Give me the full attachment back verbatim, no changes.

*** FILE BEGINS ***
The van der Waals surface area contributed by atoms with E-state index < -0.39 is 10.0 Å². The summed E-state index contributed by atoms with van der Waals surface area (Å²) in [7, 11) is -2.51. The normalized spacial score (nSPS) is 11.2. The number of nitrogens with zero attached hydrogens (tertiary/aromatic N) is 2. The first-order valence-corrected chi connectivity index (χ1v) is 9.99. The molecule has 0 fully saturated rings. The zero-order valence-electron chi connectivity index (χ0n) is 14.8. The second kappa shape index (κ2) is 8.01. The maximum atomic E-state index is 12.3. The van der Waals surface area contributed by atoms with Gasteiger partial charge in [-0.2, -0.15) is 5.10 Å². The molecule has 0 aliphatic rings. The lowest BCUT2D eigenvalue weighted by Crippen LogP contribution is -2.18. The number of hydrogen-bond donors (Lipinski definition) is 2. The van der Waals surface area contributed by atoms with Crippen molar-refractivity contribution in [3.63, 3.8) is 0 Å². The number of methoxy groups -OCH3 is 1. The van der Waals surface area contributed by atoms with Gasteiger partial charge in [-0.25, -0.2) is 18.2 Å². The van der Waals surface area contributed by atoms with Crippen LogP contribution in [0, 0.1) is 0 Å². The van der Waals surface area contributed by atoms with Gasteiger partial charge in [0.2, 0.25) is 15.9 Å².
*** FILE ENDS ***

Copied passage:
The van der Waals surface area contributed by atoms with E-state index < -0.39 is 10.0 Å². The summed E-state index contributed by atoms with van der Waals surface area (Å²) in [7, 11) is -2.51. The normalized spacial score (nSPS) is 11.2. The number of nitrogens with zero attached hydrogens (tertiary/aromatic N) is 2. The first-order valence-corrected chi connectivity index (χ1v) is 9.99. The molecule has 0 fully saturated rings. The zero-order valence-electron chi connectivity index (χ0n) is 14.8. The second kappa shape index (κ2) is 8.01. The maximum atomic E-state index is 12.3. The van der Waals surface area contributed by atoms with Gasteiger partial charge in [-0.2, -0.15) is 5.10 Å². The molecule has 0 aliphatic rings. The lowest BCUT2D eigenvalue weighted by Crippen LogP contribution is -2.18. The number of hydrogen-bond donors (Lipinski definition) is 2. The van der Waals surface area contributed by atoms with Crippen molar-refractivity contribution in [3.63, 3.8) is 0 Å². The number of methoxy groups -OCH3 is 1. The van der Waals surface area contributed by atoms with Gasteiger partial charge in [-0.25, -0.2) is 18.2 Å². The van der Waals surface area contributed by atoms with Crippen LogP contribution in [0, 0.1) is 0 Å². The van der Waals surface area contributed by atoms with Gasteiger partial charge in [0.2, 0.25) is 15.9 Å².